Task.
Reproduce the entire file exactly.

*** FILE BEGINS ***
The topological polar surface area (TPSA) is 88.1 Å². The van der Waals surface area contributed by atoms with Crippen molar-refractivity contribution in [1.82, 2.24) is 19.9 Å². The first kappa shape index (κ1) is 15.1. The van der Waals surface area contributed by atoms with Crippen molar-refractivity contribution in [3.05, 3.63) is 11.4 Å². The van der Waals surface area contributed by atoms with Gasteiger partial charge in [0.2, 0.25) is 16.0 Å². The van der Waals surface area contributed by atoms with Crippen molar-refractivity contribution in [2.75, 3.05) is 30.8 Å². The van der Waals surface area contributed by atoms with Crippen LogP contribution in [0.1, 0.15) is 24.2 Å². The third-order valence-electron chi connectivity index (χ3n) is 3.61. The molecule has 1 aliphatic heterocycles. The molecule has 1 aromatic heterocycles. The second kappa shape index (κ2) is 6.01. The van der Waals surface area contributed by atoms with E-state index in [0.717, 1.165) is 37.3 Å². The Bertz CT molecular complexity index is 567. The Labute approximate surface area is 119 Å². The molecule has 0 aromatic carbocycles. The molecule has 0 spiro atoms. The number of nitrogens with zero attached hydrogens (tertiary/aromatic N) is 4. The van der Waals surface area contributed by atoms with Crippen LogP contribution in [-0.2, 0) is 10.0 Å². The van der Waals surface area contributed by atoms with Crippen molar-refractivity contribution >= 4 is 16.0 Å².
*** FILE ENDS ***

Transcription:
The topological polar surface area (TPSA) is 88.1 Å². The van der Waals surface area contributed by atoms with Crippen molar-refractivity contribution in [1.82, 2.24) is 19.9 Å². The first kappa shape index (κ1) is 15.1. The van der Waals surface area contributed by atoms with Crippen molar-refractivity contribution in [3.05, 3.63) is 11.4 Å². The van der Waals surface area contributed by atoms with Gasteiger partial charge in [0.2, 0.25) is 16.0 Å². The van der Waals surface area contributed by atoms with Crippen molar-refractivity contribution in [2.75, 3.05) is 30.8 Å². The van der Waals surface area contributed by atoms with Crippen LogP contribution in [0.1, 0.15) is 24.2 Å². The third-order valence-electron chi connectivity index (χ3n) is 3.61. The molecule has 1 aliphatic heterocycles. The molecule has 1 aromatic heterocycles. The second kappa shape index (κ2) is 6.01. The van der Waals surface area contributed by atoms with E-state index in [0.717, 1.165) is 37.3 Å². The Bertz CT molecular complexity index is 567. The Labute approximate surface area is 119 Å². The molecule has 0 aromatic carbocycles. The molecule has 0 spiro atoms. The number of nitrogens with zero attached hydrogens (tertiary/aromatic N) is 4. The van der Waals surface area contributed by atoms with Crippen LogP contribution in [-0.2, 0) is 10.0 Å². The van der Waals surface area contributed by atoms with Crippen molar-refractivity contribution >= 4 is 16.0 Å².